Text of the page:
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Shortlisted architects named in contest to transform Centenary Square

Shortlisted architects named in contest to transform Centenary Square

🕔13.Jan 2015

Five teams of architects are in a shortlist to transform Centenary Square in Birmingham city centre.

Two of the firms chosen to re-design the 25-year-old civic square – Atkins and Broadway Malyon – are based in Birmingham.

The other three are Barton Willmore from Reading, Graeme Massie Architects, Edinburgh, and Open Studio Architects with United Visual Artists, London.

The contenders were chosen by a panel consisting of experts from the Royal Institute of British Architects (RIBA), the Landscape Institute and Birmingham city council.

Judges looked anonymously at 185 entries from across the world over several days .

Initial concepts will be developed by the five teams and final schemes will go on public display in May before the final judging by the panel in June.

Sasha Bhavan, of Knox Bhavan Architects, RIBA adviser, said: “We were impressed with the number and calibre of entries. From 185 entries covering 30 countries, anonymous judging and a broad spectrum of submissions made it almost impossible to shortlist just five, all of whom should be absolutely delighted.

“It was the impressive analysis and empathy with the site and city which probably resulted in an all UK shortlist, two of which are Birmingham practices. We are looking forward to being surprised and delighted with the developing next stage of the competition.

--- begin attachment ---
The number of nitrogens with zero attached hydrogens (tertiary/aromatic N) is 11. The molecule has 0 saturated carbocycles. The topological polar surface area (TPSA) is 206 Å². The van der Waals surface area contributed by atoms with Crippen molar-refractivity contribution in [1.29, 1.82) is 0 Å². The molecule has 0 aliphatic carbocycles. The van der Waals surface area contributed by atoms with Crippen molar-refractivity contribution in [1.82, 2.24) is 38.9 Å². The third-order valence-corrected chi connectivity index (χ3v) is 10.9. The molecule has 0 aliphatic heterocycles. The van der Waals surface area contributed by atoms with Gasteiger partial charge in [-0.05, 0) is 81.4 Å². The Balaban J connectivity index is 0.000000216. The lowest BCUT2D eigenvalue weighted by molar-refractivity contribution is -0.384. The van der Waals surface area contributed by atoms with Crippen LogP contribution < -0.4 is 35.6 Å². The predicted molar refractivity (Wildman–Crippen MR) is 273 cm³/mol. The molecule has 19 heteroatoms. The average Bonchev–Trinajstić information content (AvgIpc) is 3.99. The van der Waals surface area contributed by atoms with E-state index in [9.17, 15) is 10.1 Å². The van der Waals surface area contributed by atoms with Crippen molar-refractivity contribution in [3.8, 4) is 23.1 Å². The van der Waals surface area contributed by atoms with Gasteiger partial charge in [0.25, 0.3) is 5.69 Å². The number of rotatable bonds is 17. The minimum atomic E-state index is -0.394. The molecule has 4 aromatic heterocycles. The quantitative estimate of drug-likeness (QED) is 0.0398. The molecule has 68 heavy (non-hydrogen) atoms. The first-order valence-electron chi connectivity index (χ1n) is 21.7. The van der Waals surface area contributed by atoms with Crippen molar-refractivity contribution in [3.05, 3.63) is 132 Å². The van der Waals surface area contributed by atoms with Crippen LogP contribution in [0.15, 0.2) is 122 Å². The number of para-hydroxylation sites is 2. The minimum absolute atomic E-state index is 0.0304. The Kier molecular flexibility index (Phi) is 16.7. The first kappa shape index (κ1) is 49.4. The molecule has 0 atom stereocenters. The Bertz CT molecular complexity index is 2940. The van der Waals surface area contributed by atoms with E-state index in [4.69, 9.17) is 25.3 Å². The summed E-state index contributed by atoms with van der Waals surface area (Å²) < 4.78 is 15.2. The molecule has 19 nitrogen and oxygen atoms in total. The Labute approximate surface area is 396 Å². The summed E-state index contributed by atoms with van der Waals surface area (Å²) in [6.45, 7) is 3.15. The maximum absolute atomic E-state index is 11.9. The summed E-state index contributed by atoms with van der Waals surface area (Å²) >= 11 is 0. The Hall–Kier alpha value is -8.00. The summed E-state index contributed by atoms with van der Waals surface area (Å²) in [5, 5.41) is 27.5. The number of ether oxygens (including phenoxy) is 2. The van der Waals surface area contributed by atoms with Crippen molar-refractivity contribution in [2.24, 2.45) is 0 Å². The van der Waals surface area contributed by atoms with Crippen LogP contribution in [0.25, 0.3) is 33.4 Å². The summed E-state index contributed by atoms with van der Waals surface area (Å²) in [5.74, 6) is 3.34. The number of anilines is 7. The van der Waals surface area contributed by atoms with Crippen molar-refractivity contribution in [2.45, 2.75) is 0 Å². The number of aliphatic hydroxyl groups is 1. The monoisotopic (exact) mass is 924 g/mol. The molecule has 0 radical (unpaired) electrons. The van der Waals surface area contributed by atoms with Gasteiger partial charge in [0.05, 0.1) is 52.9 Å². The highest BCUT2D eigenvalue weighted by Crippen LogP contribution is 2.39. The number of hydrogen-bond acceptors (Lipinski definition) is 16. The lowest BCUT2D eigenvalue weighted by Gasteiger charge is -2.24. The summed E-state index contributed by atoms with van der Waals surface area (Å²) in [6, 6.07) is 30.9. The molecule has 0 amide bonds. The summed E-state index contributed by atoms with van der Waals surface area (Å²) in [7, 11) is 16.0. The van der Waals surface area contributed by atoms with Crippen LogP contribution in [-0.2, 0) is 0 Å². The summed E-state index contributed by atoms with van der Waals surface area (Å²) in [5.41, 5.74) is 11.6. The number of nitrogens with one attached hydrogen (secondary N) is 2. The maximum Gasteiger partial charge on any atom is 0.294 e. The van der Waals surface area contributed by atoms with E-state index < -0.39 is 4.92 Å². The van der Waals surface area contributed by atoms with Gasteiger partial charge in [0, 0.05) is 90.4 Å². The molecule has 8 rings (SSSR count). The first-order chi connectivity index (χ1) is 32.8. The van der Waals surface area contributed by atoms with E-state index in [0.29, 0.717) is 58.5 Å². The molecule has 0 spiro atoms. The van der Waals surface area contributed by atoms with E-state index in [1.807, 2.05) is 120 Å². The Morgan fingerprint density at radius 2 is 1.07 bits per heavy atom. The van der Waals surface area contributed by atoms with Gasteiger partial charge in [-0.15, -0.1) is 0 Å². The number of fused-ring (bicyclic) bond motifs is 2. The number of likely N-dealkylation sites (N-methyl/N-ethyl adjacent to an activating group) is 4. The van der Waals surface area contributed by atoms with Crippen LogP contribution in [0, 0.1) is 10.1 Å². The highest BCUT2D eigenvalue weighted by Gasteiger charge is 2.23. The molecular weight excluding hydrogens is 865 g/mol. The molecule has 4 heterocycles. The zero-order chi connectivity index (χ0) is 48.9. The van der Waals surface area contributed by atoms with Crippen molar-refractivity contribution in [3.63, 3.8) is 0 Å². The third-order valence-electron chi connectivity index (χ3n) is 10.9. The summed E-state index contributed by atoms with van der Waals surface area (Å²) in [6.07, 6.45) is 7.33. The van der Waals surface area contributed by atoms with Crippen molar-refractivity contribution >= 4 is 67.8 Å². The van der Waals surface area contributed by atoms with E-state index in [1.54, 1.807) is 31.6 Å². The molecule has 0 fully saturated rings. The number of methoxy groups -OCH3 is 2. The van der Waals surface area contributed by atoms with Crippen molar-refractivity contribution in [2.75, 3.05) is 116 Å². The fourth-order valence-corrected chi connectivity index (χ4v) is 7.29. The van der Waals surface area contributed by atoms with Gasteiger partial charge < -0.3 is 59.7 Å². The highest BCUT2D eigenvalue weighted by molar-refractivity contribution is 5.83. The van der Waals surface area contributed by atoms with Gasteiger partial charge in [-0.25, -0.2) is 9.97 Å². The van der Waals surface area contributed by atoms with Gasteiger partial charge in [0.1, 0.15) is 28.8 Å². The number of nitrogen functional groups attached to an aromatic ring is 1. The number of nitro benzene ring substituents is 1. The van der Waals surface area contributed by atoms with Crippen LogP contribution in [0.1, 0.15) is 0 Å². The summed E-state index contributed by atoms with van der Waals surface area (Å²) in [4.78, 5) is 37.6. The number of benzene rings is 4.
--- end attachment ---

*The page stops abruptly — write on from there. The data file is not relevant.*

“This is a tremendous opportunity for the shortlisted five and Birmingham to show how innovative thoughtful design can transform a major public civic space.”

Cllr Ian Ward, deputy leader of Birmingham city council and a member of the judging panel, said: “As anticipated, this competition attracted some truly exceptional entries from across the world, making it all the more difficult to select just five for the shortlist.

“Although judging was done anonymously, I am delighted that two Birmingham practices have made the shortlist, seeing off fierce competition from a wide range of international entries.

“This competition demonstrates that Birmingham is not afraid to embrace innovative and unusual ideas and I now look forward to the next stage of the competition when we will choose a winning design truly fitting of a world class city.”

Funding for the project is being provided via Greater Birmingham and Solihull LEP’s £275 million Enterprise Zone investment plan to support development and public realm improvements within the city centre and the wider region in order to drive economic growth.

Chris Webster, board director for GBSLEP said: “It is great that this competition has proved so popular and attracted interest from leading architects and designers, not only in the UK but also from across the globe, underlining Birmingham’s position as city of interest on the world stage.

“We believe the project will provide a fantastic opportunity for the ultimate winner when it is announced. Our ambitions for Centenary Square are to create an attractive environment in line with the LEP’s goals to improve the quality of life for the people who live and work here and provide an inspirational and aspirational place to attract inward investment and tourism.”

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